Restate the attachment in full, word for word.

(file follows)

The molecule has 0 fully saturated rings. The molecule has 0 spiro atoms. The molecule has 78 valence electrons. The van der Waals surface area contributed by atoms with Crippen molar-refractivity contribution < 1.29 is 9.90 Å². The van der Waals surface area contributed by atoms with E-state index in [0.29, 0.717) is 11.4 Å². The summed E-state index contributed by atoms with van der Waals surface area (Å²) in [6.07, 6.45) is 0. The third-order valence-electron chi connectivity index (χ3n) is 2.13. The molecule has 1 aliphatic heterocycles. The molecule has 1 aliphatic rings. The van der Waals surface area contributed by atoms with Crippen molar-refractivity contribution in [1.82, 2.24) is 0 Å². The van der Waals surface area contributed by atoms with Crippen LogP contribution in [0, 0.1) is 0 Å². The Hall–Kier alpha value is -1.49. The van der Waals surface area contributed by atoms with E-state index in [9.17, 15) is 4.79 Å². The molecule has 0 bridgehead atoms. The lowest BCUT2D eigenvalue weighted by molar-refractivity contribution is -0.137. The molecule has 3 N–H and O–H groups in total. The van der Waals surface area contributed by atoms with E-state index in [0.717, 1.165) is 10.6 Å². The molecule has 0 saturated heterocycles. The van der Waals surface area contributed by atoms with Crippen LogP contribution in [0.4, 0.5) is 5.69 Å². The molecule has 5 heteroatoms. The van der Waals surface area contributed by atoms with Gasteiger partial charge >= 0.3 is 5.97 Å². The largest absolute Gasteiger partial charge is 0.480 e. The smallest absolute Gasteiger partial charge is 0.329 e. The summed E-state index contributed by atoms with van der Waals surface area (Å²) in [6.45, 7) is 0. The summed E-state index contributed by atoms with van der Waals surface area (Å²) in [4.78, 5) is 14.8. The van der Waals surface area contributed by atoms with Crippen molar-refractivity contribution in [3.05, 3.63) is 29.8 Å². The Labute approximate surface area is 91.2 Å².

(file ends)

The molecule has 0 fully saturated rings. The molecule has 0 spiro atoms. The molecule has 78 valence electrons. The van der Waals surface area contributed by atoms with Crippen molar-refractivity contribution < 1.29 is 9.90 Å². The van der Waals surface area contributed by atoms with E-state index in [0.29, 0.717) is 11.4 Å². The summed E-state index contributed by atoms with van der Waals surface area (Å²) in [6.07, 6.45) is 0. The third-order valence-electron chi connectivity index (χ3n) is 2.13. The molecule has 1 aliphatic heterocycles. The molecule has 1 aliphatic rings. The van der Waals surface area contributed by atoms with Crippen molar-refractivity contribution in [1.82, 2.24) is 0 Å². The van der Waals surface area contributed by atoms with Crippen LogP contribution in [0, 0.1) is 0 Å². The Hall–Kier alpha value is -1.49. The van der Waals surface area contributed by atoms with E-state index in [9.17, 15) is 4.79 Å². The molecule has 0 bridgehead atoms. The lowest BCUT2D eigenvalue weighted by molar-refractivity contribution is -0.137. The molecule has 3 N–H and O–H groups in total. The van der Waals surface area contributed by atoms with E-state index in [0.717, 1.165) is 10.6 Å². The molecule has 0 saturated heterocycles. The van der Waals surface area contributed by atoms with Crippen LogP contribution in [0.4, 0.5) is 5.69 Å². The molecule has 5 heteroatoms. The van der Waals surface area contributed by atoms with Gasteiger partial charge >= 0.3 is 5.97 Å². The largest absolute Gasteiger partial charge is 0.480 e. The smallest absolute Gasteiger partial charge is 0.329 e. The summed E-state index contributed by atoms with van der Waals surface area (Å²) in [6.45, 7) is 0. The summed E-state index contributed by atoms with van der Waals surface area (Å²) in [4.78, 5) is 14.8. The van der Waals surface area contributed by atoms with Crippen molar-refractivity contribution in [3.05, 3.63) is 29.8 Å². The Labute approximate surface area is 91.2 Å².